Niheer Dasandi

Niheer Dasandi

Niheer completed his PhD at University College London on the relationship between international and domestic inequalities and poverty. His current research focuses on the links between inequality and poverty, the politics of policy reform in developing countries, the political economy of aid, and political-bureaucratic interactions. Before starting his PhD, Niheer spent two years as a consultant for the United Nations Development Programme. Niheer is based at the University of Birmingham where he is Birmingham Fellow in Politics and Development, in the School of Government and Society.

 

Articles

Developmental leaders, 'dirty hands', and the dark side of collaboration

11th December 2013

Should donors support developmental leaders who gain or keep power through questionable means? 

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The politics of redistribution: we need you

16th October 2014

Share your thoughts on episodes of redistribution that have helped redress inequality, and help us shape new research into the politics behind them. 

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Politicians and administrators: conflict, collusion or collaboration?

23rd October 2014

How do relations between political and administrative leaders affect reform?

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International donors - aiding or abetting?

10th September 2015

In September 2012, lawyers representing an Ethiopian farmer announced that they planned to sue the UK government for its role in human rights violations in Ethiopia. The farmer, named in court papers as “Mr O”, alleged that the Ethiopian government’s “villagisation” programme had involved the forced resettlement of thousands of families including his own.

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The curious case of Indian autocracy and what it tells us about 'thinking and working politically'

25th June 2015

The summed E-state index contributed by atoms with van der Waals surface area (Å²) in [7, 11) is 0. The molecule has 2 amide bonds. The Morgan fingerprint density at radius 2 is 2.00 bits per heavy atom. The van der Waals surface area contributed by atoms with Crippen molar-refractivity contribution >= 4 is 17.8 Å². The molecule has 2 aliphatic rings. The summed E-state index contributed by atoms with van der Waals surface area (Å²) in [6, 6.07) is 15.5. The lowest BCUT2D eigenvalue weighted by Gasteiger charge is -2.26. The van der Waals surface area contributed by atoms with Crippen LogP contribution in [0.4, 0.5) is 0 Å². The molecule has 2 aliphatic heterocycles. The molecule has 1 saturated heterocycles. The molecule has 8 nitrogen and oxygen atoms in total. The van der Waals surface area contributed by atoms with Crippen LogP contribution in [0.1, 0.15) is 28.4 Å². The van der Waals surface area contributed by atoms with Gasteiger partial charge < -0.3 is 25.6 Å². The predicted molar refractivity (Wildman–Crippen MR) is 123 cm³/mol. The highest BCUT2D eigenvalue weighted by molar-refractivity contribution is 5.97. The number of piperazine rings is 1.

Today marks the fortieth anniversary of Indira Gandhi’s declaration of a national emergency in India, which led to an 18-month period of autocracy. Civil rights were suspended, political opponents and journalists were arrested without the right to trial, censorship was imposed, elections were cancelled, non-Congress state governments were dismissed, the constitution changed.

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How does politically informed programming shape development outcomes?

29th January 2016

Many well-intentioned development programmes founder in the face of resistance from entrenched elites who feel threatened by a potential loss of power and resources. Resources intended for the poor and disadvantaged benefit the rich and powerful. In response, development practitioners and academics have become keenly interested in the political factors that shape development outcomes over the past ten years.

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Positive deviance and Myanmar's telecoms revolution

3rd February 2016

In Myanmar, as recently as 2012, a mobile phone SIM card cost more than USD 1,500. Yet by June 2015 more than half of the country's population had a card and a handset to go with it.

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